Connect: The Center to Mobilize Early Childhood Knowledge — Connect is developing web-based resources and modules on effective practices to help professional development providers fill that void. The modules are designed to build early childhood practitioners’ abilities to make evidence-based decisions. They emphasize a decision-making process, realistic problems to solve, the importance of integrating multiple perspectives and sources of knowledge, the relevance and quality of content, and feedback.
Early Childhood Technology Integration Instructional System (EC-TIIS) — This site provides online workshops which focus on the use of technology as a tool to assist young children with disabilities in achieving developmental goals. The Early Childhood Technology Integrated Educational System, or EC-TIIS, (pronounced eee-see-ties) is a service for families and early childhood professionals sponsored by the Center for Best Practices in Early Childhood Education at Western Illinois University. The training materials consist of 8 on-line workshops. These workshops can be used in the professional training of early childhood educators and caregivers. Participants can earn Continuing Education Units or graduate credit from Western Illinois University or CPDU’s approved by Illinois State Board of Education. You can also earn a Certificate of Completion. There is no cost to register and review the workshops. EC-TIIS is funded through the U.S. Department of Education’s Office of Special Education Programs. To learn more visit the EC-TIIS link above.
FIPP’s Web-Based Learning Modules — The FIPP Center for Professional Development (CPD) provides web based workshops and other learning supports for early childhood professionals and family members as part of the FIPP vision of demonstrating excellence and shaping the future of early childhood and family support practices.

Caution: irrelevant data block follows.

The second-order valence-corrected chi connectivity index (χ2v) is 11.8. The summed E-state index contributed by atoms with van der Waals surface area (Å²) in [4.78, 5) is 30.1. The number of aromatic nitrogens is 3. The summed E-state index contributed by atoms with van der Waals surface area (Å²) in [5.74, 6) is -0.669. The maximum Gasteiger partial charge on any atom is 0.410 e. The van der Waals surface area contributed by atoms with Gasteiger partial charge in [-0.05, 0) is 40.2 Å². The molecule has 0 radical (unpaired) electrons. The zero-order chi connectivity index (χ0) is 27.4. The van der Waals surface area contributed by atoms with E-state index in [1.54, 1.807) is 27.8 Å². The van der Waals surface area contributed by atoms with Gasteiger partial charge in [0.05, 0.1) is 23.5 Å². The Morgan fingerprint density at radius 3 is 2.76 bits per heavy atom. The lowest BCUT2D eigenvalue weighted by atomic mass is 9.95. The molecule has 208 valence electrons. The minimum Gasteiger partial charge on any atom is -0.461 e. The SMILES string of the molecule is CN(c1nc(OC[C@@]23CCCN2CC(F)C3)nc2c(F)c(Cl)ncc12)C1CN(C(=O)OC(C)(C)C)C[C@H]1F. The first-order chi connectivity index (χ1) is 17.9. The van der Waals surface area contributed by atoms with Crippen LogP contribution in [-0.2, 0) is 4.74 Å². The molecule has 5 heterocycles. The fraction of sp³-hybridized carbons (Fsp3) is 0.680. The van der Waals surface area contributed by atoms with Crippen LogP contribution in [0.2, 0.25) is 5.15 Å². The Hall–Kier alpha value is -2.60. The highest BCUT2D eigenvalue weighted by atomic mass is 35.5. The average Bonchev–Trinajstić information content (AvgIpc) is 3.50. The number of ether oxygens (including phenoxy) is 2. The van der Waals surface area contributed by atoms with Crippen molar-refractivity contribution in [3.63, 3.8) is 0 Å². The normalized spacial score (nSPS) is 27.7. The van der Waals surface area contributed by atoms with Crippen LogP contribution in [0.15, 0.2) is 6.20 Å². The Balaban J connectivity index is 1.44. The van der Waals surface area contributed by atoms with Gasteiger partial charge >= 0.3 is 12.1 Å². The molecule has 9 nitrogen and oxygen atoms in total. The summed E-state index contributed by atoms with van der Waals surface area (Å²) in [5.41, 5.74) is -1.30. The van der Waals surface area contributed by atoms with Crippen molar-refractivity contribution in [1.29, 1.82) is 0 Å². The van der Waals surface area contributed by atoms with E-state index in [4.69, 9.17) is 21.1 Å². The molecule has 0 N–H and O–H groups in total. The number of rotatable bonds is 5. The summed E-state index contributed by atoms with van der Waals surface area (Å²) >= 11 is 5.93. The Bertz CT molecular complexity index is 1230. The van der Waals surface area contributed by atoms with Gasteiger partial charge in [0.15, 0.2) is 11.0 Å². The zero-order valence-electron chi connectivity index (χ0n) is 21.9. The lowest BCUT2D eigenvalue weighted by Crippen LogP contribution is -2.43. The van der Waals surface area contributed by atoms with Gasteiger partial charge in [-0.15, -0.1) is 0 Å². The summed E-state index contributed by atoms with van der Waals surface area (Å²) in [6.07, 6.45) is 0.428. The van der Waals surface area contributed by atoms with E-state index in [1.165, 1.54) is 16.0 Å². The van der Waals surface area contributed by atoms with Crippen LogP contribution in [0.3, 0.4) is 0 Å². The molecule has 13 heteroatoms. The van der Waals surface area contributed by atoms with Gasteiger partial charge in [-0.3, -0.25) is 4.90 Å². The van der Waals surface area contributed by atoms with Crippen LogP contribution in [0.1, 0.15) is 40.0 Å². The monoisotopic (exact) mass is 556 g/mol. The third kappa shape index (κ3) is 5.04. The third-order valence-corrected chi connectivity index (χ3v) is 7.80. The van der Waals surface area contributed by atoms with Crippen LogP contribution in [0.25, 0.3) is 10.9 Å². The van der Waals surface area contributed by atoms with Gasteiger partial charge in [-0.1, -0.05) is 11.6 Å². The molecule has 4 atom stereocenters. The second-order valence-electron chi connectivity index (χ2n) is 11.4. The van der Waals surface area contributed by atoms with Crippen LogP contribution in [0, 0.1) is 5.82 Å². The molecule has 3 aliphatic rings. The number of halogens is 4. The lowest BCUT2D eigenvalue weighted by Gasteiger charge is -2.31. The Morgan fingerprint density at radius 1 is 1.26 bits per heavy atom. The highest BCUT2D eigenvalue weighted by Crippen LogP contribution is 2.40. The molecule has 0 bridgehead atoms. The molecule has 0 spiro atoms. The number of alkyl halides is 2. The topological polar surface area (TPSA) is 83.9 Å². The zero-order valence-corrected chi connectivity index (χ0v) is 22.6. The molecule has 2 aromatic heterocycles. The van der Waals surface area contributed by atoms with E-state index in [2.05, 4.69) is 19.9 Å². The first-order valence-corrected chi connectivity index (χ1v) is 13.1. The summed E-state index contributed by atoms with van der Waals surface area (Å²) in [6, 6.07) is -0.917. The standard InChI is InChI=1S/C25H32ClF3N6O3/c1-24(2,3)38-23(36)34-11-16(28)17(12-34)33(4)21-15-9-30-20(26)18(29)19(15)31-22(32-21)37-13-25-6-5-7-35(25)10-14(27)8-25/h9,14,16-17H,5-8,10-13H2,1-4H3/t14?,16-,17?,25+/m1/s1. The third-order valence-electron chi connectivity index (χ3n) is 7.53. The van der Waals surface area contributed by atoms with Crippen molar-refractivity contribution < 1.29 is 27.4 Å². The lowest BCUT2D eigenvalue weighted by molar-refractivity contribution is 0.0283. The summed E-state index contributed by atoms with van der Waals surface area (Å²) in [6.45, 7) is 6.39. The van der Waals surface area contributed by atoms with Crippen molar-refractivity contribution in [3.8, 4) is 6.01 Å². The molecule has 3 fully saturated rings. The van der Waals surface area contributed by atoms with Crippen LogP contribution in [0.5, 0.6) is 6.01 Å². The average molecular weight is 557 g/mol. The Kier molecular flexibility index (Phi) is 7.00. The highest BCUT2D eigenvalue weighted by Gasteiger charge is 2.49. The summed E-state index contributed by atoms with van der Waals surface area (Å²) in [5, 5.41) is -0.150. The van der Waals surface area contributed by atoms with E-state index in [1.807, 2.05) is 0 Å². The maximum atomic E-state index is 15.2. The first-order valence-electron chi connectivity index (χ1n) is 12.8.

Head Start Center for Inclusion — The overarching goal of the Head Start Center for Inclusion is to increase the competence, confidence, and effectiveness of personnel in Head Start programs to include children with disabilities. Look here for training materials, tools for teachers and coordinators, as well as other resources.
Including Children with Special Needs: Are You and Your Early Childhood Program Ready? (PDF) — by: Amy Watson and Rebecca McCathren from Beyond the Journal, Young Children on the Web, March 2009.
International Society on Early Intervention (ISEI) — The primary purpose of the ISEI is to provide a framework and forum for professionals from around the world to communicate about advances in the field of early intervention. To foster communication and research collaborations, the ISEI sponsors or co-sponsors international conferences, provides information about conferences relevant to the field of early intervention, publishes a membership directory, and has established an information exchange mechanism through the Internet. From time-to-time, the ISEI will publish books or reprint journal articles of special interest to its members. A Book Series has been established with Brookes Publishing, and a special international section has been reserved for ISEI in the interdisciplinary journal, Infants and Young Children. The ISEI Website is located at the Center on Human Development and Disability at the University of Washington in Seattle, Washington, U.S.A. This site includes links to the ISEI Coordinating Committee, Membership Directory, publications information, and other related resources, and will continue to grow and evolve.